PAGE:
The API is our web service for accessing and posting data to and from regulations.gov, where users can request document search results or metadata for a specific document or docket. There are several services, tools, and features utilized through the web -- there are also several services and tools utilized through Amazon web services. The ROCIS and reginfo.gov web applications utilize Oracle Solaris and Windows Operating Systems on the back end. Additional software components include Java and Apache products.
As for the infrastructure, the eRulemaking system network architecture consists of two tiers. Tier one is the external perimeter or the system boundary that protects the DMZ, the demilitarized zone system which -- such as web content servers and content switches. Next we have tier two, which is the internal enclave or back end network that protects the internal system resource, such as database servers, backup systems, and the storage area network. Next slide, please.
These resources connect via high-speed local area network consisting of Ethernet fiber and other media that connects the servers and their related storage and support equipment. To give you a sense of the resource environment the system consists of over 75 small to large virtual machines using Linux- and Microsoft-based operating systems. Next regulations.gov and FDMS application services are hosted in AWS.
All traffic to AWS environments -- to the AWS environment is filtered through the NCC via a trusted internet connection 2.0, multiple firewalls, and a VPN tunnel as well. There are no public-facing subnets within the virtual private cloud. As a result, connectivity is restricted based on ports and/or protocols via routing and security groups.
Lastly, ROCIS and reginfo have their own web servers that host the front end applications. Each of these applications maintain their own database servers. The concept of modernization is defined by the executive office of the president's digital government strategy, or the digital gov strategy, and formed by the United States Digital Services Playbook and guided by GSA IT's strategic vision and enterprise policies. There are five key objectives for modernization. That is to make the regulatory process more user friendly, integrate federal regulatory data across programs, provide new data standards tools and context for regulatory analytics, inspire innovative uses of rulemaking data, and to provide modernized and shared technology platforms. We do not want to define tactical and operational plans for modernization at this stage, which is why this area is nonspecific.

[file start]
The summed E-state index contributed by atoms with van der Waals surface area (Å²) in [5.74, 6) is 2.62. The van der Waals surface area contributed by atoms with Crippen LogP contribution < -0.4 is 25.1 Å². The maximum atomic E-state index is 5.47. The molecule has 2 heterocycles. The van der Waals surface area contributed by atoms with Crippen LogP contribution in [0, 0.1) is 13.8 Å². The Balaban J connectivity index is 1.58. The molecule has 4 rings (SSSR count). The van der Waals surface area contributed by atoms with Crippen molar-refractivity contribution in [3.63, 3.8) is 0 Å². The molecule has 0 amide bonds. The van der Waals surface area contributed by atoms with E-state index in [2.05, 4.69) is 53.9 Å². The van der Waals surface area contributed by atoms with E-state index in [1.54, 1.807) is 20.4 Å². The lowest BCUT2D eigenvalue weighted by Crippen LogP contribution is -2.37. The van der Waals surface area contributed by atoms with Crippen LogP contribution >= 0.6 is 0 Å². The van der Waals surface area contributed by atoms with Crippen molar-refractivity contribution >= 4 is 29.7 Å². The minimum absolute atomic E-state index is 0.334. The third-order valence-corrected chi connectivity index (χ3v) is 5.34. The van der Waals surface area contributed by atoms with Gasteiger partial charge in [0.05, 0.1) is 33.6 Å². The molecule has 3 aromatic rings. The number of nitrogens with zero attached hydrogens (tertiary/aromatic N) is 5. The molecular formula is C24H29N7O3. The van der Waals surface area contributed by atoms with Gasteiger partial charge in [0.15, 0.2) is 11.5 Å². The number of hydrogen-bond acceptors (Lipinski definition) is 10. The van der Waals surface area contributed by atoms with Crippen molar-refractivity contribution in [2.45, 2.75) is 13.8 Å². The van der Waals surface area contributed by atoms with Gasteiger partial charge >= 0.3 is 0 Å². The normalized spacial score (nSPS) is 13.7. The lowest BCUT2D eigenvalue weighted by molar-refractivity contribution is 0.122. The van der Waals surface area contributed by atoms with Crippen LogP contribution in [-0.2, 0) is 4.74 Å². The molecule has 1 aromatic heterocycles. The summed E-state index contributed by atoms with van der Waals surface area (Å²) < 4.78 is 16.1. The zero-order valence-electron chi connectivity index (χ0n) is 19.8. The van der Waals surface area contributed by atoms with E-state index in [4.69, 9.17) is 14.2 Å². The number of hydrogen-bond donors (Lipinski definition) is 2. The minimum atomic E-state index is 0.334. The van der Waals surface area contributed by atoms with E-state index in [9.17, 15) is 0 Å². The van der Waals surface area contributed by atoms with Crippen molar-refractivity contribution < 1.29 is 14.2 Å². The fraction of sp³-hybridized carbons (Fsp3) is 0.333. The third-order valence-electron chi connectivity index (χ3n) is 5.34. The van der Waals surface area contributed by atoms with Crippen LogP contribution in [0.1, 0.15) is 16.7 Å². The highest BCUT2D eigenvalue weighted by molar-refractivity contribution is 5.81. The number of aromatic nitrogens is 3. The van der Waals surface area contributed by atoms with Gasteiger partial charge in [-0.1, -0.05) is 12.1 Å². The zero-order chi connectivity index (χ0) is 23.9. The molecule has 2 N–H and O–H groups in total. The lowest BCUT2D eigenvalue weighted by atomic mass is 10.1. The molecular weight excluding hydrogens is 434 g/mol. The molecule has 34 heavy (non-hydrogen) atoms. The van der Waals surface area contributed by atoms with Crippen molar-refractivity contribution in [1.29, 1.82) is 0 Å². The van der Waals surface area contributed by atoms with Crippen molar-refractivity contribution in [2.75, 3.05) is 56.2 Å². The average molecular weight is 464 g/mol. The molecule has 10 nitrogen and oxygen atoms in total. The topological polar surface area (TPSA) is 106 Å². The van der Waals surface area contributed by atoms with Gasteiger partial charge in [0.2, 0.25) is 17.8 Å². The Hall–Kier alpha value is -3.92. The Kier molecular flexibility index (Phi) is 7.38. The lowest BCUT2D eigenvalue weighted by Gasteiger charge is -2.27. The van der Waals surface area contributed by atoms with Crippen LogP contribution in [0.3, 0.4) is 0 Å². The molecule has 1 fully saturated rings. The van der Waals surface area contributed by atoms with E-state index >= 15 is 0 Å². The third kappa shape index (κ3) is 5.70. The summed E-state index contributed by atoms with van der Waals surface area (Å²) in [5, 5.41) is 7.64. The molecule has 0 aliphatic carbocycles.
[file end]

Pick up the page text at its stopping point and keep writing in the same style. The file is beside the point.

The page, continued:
If and when we -- when required, we will present our IT strategy and will look to you as the subject matter experts to evaluate our environment and present detailed roadmaps and analysis based on GSA's strategic plans as it pertains to modernization. To ensure Regulations Management Systems follow GSA ISO standards in an efficient manner, we must integrate security into every aspect of development, operations, and maintenance, following secure-by-design practices for any changes in the system. The primary reference to ensure that we maintain a resilient security posture will be the GSA IT's security policy standards, procedures, and guidelines. At this point we are going to transition into the Q and A portion of the agenda.
If you have any questions, please include them in the chat portion of your screen. I'll now hand it over to Kathryn Palmer to review the questions that came in or are in the chat. Thank you.
>> Thank you, Nick. As Nick mentioned, we have already received some questions which we will address before going through your questions submitted via the Zoom chat feature. The first question is, is GSA looking for the vendor to also host these websites with a FedRAMP certified cloud as part of the scope of support? The answer to this question is GSA is planning an eventual move to a GSA-managed-and-hosted cloud environment for these websites. Currently the sites are hosted in a vendor-managed AWS environment. The next question, the attachment titled RFI Questions 1608233251628 focuses on Agile development and its advantages, yet the statement of work titled RFI eRulemaking ROCIS Requirements SOO Version 1.2.1608233251839 only mentions Agile once in task five.